People get tired of hearing how great Texas is, or how great Texans think Texas is, but the fact is that Americans are moving in droves to Texas because jobs are available. And, the engine of that job growth continues to be the oil and gas industry, aided in no small part by advances in technology that are creating a moderate, second oil and gas boom.
The unemployment rate in Texas fell to almost a full point below the national average in August 2013, dropping to 6.4%, a sizeable .4% below last year. That is almost one point less than the national average of 7.3%, and most analysts believe that the gap between the Texas and the U.S. rates will continue to grow.
Texas employers have added more than a quarter-million jobs in the past year, and many of them were created in the oil and gas industry. For instance, drilling jobs grew by 7.3% in the past year, while jobs in extraction grew by 24.4%, both impressive rates that helped to decrease overall unemployment in the state. In addition, support positions in the oil and gas industry jumped 35.6% over the past six years, further powering state job growth. One economist says that for every job created in the famed Permian Basin in west Texas, two jobs will be added in Houston’s skyscrapers, where the industry is directed by management and support staff.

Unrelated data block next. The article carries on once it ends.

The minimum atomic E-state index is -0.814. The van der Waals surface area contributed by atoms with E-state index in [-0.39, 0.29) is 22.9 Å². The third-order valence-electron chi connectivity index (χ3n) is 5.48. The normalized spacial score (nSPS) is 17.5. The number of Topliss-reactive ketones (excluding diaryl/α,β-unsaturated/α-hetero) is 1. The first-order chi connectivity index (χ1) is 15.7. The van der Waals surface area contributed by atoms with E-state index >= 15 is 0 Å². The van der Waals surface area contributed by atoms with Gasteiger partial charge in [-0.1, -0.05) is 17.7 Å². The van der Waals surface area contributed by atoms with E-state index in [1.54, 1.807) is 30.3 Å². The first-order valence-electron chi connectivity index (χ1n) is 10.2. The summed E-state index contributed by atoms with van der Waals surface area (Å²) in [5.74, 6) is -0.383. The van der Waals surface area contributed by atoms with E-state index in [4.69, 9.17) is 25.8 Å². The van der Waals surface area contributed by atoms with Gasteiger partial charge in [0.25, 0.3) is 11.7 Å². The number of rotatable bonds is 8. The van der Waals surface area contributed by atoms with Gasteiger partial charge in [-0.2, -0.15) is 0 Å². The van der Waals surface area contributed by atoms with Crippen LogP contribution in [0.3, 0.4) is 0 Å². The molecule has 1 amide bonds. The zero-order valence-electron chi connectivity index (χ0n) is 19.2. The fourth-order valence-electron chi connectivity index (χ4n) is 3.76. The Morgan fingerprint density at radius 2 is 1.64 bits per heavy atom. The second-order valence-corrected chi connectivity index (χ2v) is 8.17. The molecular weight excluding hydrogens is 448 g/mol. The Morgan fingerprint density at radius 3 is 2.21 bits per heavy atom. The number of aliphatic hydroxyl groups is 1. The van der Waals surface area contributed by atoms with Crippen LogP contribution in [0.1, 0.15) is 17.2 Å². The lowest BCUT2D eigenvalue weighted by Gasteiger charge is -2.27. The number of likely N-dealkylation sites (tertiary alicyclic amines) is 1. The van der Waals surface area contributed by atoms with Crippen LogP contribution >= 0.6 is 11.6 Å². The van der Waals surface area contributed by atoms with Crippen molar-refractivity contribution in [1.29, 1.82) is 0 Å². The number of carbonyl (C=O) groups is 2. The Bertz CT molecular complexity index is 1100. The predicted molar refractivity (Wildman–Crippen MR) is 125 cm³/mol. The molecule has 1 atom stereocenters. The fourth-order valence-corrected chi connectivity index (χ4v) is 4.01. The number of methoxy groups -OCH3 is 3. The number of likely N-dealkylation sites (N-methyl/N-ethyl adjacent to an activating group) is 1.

All of this symbolizes a complete and total rebound from the oil bust of the 1980s, when the state of Texas lost nearly half a million jobs. Since then, more than 800,000 jobs have been created, as the oil and gas industry have exploited new technologies to continue to find resources for energy that were not available even a short time ago.
And, this increase in job opportunities is not expected to abate. Forecasters from the Bureau of Labor Statistics believe that the new energy boom will add nearly 4 million jobs in the U.S. by 2025, many of them in Texas.
Many of the jobs have arisen because of the exploitation of shale formations in the Eagle Ford and Permian Basin areas. As a result of the relatively recent practice of fracking, or hydraulic fracturing, where natural gas and oil are extracted from shale rock layers far below the Earth’s surface, developers are finding that Texas soil is still rich in energy resources. This ingenious technology has proven to be especially applicable to the huge Eagle Ford shale formations in south Texas, as well as in the Permian Basin.
Basically, in areas where wells were thought to be tapped out, fracking has given oil and gas developers a second shot at the rock formations in the Permian Basin and Eagle Ford areas. It has led to a second wave of oil and gas production, which has in turn created hundreds of thousands of new Permian Basin jobs and opportunities in Eagle Ford.